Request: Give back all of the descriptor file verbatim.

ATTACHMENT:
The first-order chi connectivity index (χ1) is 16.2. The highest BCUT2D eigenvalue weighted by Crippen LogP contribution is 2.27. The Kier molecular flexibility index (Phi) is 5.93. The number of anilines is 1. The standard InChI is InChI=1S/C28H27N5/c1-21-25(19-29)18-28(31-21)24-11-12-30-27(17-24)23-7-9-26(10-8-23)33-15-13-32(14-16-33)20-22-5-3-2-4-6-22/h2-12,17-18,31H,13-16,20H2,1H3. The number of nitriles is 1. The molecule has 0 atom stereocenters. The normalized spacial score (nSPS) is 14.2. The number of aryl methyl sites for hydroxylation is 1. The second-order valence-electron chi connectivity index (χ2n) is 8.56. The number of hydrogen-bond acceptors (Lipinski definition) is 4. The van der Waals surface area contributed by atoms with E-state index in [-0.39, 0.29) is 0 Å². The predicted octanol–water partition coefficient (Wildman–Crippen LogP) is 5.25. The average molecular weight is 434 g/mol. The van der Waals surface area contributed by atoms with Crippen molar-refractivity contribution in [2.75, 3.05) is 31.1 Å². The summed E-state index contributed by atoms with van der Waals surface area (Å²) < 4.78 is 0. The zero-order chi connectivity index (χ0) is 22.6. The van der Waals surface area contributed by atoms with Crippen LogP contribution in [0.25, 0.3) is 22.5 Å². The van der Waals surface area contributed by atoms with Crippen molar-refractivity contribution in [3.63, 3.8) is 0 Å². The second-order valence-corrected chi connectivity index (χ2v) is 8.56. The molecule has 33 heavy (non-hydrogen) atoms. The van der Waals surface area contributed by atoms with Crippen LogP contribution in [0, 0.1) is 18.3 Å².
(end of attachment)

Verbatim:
The first-order chi connectivity index (χ1) is 16.2. The highest BCUT2D eigenvalue weighted by Crippen LogP contribution is 2.27. The Kier molecular flexibility index (Phi) is 5.93. The number of anilines is 1. The standard InChI is InChI=1S/C28H27N5/c1-21-25(19-29)18-28(31-21)24-11-12-30-27(17-24)23-7-9-26(10-8-23)33-15-13-32(14-16-33)20-22-5-3-2-4-6-22/h2-12,17-18,31H,13-16,20H2,1H3. The number of nitriles is 1. The molecule has 0 atom stereocenters. The normalized spacial score (nSPS) is 14.2. The number of aryl methyl sites for hydroxylation is 1. The second-order valence-electron chi connectivity index (χ2n) is 8.56. The number of hydrogen-bond acceptors (Lipinski definition) is 4. The van der Waals surface area contributed by atoms with E-state index in [-0.39, 0.29) is 0 Å². The predicted octanol–water partition coefficient (Wildman–Crippen LogP) is 5.25. The average molecular weight is 434 g/mol. The van der Waals surface area contributed by atoms with Crippen molar-refractivity contribution in [2.75, 3.05) is 31.1 Å². The summed E-state index contributed by atoms with van der Waals surface area (Å²) < 4.78 is 0. The zero-order chi connectivity index (χ0) is 22.6. The van der Waals surface area contributed by atoms with Crippen LogP contribution in [0.25, 0.3) is 22.5 Å². The van der Waals surface area contributed by atoms with Crippen molar-refractivity contribution in [3.63, 3.8) is 0 Å². The second-order valence-corrected chi connectivity index (χ2v) is 8.56. The molecule has 33 heavy (non-hydrogen) atoms. The van der Waals surface area contributed by atoms with Crippen LogP contribution in [0, 0.1) is 18.3 Å².